by German Lopez
Audit finds Northeast Ohio prison in compliance with only two-thirds of state standards
A recent audit of the Ohio prison bought by Corrections
Corporation of America (CCA) found the private prison is only meeting
66.7 percent of the state’s standards. The report found a total of 47 violations in the CCA-owned
prison, which the state government sold to CCA last year as part of a
privatization push set out in Ohio’s 2012-13 budget.The news comes slightly more than
two weeks after CityBeat published a story looking at the many
problems presented by Ohio’s policy to privatize prisons (“Liberty for
Sale,” issue of Sept. 19).
“It was apparent throughout certain departments that DRC
policy and procedure is not being followed,” the audit said. “Staff was
interviewed and some stated they are not sure what to do because of the
confusion between CCA policy and DRC policy. Some staff expressed safety
concerns due to low staffing numbers and not having enough coverage.
Other staff stated that there is increased confusion due to all the
The report says “there has been a big staff turnover,” and
only one staff person was properly trained to meet Ohio Risk Assessment
System standards. The audit found that a workplace violence liaison
wasn’t appointed or trained. Inmates complained they felt unsafe and
that staff “had their hands tied’” and “had little control over some
The local fire plan had no specific steps to release
inmates from locked areas in case of emergency, and local employees said
“they had no idea what they should do” in case of a fire emergency.
The audit also found all housing units provided less than
the required 25 square feet on unencumbered space per occupant. It found
single watch cells held two prisoners with some sleeping on the floor,
and some triple-bunked cells had a third inmate sleeping on a mattress
on the floor.
Searches in general seemed to be a problem for CCA.
Documentation showed that contraband searches were only done 16 days in
August. When the searches were done, the contraband was not properly
processed to the vault and was sometimes left in desks. The private
prison also could not provide documentation that proved executive staff were conducting weekly rounds to informally observe living and working
conditions among inmates and staff.
These findings, although major, are only the tip of the
iceberg: Inmates claimed laundry and cell cleaning services were not
provided and CCA could not prove otherwise, recreation time was not
always allowed five times a week in segregation as required, food
quality and sanitization was not up to standards, infirmary patients
were “not seen timely,” patients’ doctor appointments were often delayed
with follow-ups rarely occurring, the facility had no written confined
space program, the health care administrator could not explain or show
an overall plan and nursing competency evaluations were not completed
before the audit was conducted. Many more issues were found as well.
The one bright spot in the report is ODRC found staff to
be “very professional, friendly and helpful during the audit.” Inmates
were also “dressed appropriately and found to be wearing their
The findings shine some light into why ODRC Director Gary
Mohr might have decided to stop privatizing Ohio’s prisons. On Sept. 25 —
the same day the audit was mailed to Mohr’s office — Mohr announced his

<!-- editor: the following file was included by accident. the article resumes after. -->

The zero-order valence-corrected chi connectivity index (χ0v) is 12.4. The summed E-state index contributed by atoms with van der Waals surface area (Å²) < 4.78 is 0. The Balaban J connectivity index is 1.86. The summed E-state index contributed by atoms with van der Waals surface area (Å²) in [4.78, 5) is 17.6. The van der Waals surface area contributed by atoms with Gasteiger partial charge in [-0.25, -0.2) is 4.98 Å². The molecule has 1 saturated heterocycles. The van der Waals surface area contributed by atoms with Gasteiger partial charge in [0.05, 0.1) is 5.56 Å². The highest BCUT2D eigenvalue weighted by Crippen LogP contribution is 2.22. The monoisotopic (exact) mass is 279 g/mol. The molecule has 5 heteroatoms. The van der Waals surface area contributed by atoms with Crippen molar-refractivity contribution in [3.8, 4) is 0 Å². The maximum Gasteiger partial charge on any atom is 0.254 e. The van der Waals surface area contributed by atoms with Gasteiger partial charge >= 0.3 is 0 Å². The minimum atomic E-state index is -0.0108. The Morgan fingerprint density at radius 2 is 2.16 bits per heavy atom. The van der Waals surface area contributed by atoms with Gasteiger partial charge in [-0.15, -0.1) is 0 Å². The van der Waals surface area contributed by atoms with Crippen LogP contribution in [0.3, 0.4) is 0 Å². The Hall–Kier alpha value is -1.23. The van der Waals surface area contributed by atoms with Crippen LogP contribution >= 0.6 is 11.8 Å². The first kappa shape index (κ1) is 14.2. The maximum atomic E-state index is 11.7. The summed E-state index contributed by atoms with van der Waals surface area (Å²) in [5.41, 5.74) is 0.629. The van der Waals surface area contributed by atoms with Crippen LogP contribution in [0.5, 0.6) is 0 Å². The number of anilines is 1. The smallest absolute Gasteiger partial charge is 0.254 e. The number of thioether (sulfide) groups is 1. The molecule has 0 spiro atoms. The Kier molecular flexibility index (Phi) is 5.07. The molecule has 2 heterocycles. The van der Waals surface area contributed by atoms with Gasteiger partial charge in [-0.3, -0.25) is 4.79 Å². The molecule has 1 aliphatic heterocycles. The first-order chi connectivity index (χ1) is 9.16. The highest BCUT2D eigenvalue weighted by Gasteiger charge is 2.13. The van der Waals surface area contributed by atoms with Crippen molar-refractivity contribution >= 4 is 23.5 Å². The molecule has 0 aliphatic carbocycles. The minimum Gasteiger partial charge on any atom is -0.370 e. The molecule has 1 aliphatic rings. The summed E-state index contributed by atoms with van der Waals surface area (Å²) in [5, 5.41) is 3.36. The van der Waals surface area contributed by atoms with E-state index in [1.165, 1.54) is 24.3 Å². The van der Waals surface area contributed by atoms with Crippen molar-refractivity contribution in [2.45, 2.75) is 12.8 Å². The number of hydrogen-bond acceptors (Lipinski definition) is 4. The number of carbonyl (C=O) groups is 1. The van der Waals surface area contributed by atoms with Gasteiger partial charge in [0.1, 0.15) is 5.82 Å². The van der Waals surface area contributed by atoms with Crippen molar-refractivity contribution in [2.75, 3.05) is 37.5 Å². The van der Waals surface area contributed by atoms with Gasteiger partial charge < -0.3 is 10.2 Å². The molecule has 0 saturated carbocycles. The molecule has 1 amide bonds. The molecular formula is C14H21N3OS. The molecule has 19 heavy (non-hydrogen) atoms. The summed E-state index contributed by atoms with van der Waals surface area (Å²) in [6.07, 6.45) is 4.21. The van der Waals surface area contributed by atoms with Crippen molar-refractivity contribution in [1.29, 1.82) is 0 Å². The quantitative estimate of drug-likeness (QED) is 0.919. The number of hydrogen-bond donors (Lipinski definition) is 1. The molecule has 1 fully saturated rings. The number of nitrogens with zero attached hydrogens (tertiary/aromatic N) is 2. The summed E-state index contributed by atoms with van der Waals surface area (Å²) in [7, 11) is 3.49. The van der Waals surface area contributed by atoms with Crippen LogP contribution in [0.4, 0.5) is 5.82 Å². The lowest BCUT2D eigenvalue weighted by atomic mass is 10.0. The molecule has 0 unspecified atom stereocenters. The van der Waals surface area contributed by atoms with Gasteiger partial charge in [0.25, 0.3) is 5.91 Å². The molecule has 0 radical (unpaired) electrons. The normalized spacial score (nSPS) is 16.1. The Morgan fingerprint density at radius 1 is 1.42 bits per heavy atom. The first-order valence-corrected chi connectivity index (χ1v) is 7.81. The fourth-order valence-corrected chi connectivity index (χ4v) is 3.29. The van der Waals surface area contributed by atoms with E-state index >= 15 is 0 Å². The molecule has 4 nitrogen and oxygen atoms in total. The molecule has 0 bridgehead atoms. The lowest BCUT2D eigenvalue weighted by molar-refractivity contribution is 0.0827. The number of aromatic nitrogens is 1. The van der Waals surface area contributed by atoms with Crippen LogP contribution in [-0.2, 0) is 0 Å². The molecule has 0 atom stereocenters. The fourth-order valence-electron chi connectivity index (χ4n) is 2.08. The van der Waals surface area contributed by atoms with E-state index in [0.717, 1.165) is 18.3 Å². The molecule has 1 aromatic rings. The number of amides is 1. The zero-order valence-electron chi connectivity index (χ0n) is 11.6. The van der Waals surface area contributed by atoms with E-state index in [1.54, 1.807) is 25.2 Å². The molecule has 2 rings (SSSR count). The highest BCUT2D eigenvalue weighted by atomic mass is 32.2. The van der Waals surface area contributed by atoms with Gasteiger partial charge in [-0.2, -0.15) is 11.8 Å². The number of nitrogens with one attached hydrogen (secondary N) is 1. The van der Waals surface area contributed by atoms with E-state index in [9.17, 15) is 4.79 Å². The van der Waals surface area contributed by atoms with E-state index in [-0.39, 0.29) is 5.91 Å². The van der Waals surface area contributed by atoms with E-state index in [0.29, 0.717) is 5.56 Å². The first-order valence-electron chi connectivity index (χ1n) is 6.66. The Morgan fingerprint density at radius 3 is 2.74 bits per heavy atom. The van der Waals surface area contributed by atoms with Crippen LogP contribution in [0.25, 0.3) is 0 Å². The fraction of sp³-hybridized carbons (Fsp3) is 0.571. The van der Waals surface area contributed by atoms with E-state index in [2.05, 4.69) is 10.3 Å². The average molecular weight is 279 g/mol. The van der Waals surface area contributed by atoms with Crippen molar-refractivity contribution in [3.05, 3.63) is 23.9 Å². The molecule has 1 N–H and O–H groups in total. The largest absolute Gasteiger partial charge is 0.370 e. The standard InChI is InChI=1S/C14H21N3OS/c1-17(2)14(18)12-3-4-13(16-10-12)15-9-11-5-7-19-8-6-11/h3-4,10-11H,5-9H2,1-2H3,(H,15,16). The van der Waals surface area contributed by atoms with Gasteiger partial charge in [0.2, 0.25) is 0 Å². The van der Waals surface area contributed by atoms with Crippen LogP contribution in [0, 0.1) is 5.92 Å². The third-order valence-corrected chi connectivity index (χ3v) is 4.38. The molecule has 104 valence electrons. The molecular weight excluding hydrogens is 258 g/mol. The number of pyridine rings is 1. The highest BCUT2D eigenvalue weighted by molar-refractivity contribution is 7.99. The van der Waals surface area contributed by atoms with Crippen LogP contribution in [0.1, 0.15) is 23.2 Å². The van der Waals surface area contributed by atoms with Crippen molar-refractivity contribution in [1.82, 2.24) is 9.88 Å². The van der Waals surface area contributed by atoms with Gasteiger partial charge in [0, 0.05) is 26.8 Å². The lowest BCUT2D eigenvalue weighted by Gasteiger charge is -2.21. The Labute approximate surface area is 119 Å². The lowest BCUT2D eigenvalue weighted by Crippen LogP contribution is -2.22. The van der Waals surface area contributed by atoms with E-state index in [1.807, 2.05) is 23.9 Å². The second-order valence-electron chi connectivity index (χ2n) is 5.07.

department would focus on sentencing reforms to bring down recidivism
instead of saving costs by privatizing more prisons. The news came
during the week CityBeat’s cover story on private prisons was in stands.Mohr is one of many in Gov. John Kasich’s administration
to have previous connections to CCA. He advised the private prison
company “in areas of staff leadership, and development and implementing
unit management,” according to the ODRC website. Donald Thibaut,
Kasich’s former chief of staff and close friend, now lobbies for CCA.
Ohio Attorney General Mike DeWine also helped CCA reopen its Youngstown
facility in 2004 with a federal contract during his term as U.S.
The report confirms a lot of what CityBeat found in its in-depth look at private prisons. The studies cited in CityBeat’s
Sept. 17 story — including research by the American Civil
Liberties Union of Ohio — found multiple issues in private prisons’
standards around the country. One study by George Washington University
found private prisons have a 50 percent higher rate of inmate-on-staff
assault and a 66 percent higher rate of inmate-on-inmate assault. The
troubling numbers were attributed to lower standards at private prisons
that keep costs low and profits high.
The lower standards are coupled with a private prison’s
need to house as many inmates as possible, contrary to public interests
of keeping re-entry to prisons low.
“It doesn’t make any difference to them whether or not a
person eventually integrates back into society,” said Mike Brickner,
communications and public policy director at ACLU. “Looking from a
cynical approach, it actually helps them if that person (is convicted
again) because they come back into their prison and they get money off
Poor living and health standards were also found in a
Youngstown prison held by CCA in the 1990s. In 1997, the Youngstown
prison was opened by CCA to house 1,700 of the nation’s most dangerous
criminals. Within one year,
20 prisoners were stabbed, two were murdered and six escaped. The
ensuing public outrage led to higher standards at the facility. The more
stringent rules were credited for leading to the prison’s eventual
closing as the facility was quickly made unprofitable for CCA.
Steve Owen, spokesperson for CCA, responded to the audit
in a statement: “CCA is taking concrete corrective steps to ensure that
this facility meets not only the ODRC's goals but our own high
expectations for our facilities. We are working in partnership with the
ODRC on a development plan, which will lay out a road map to meet our
goals, and our team will meet bi-weekly with ODRC staff and officials
until we have this matter resolved.”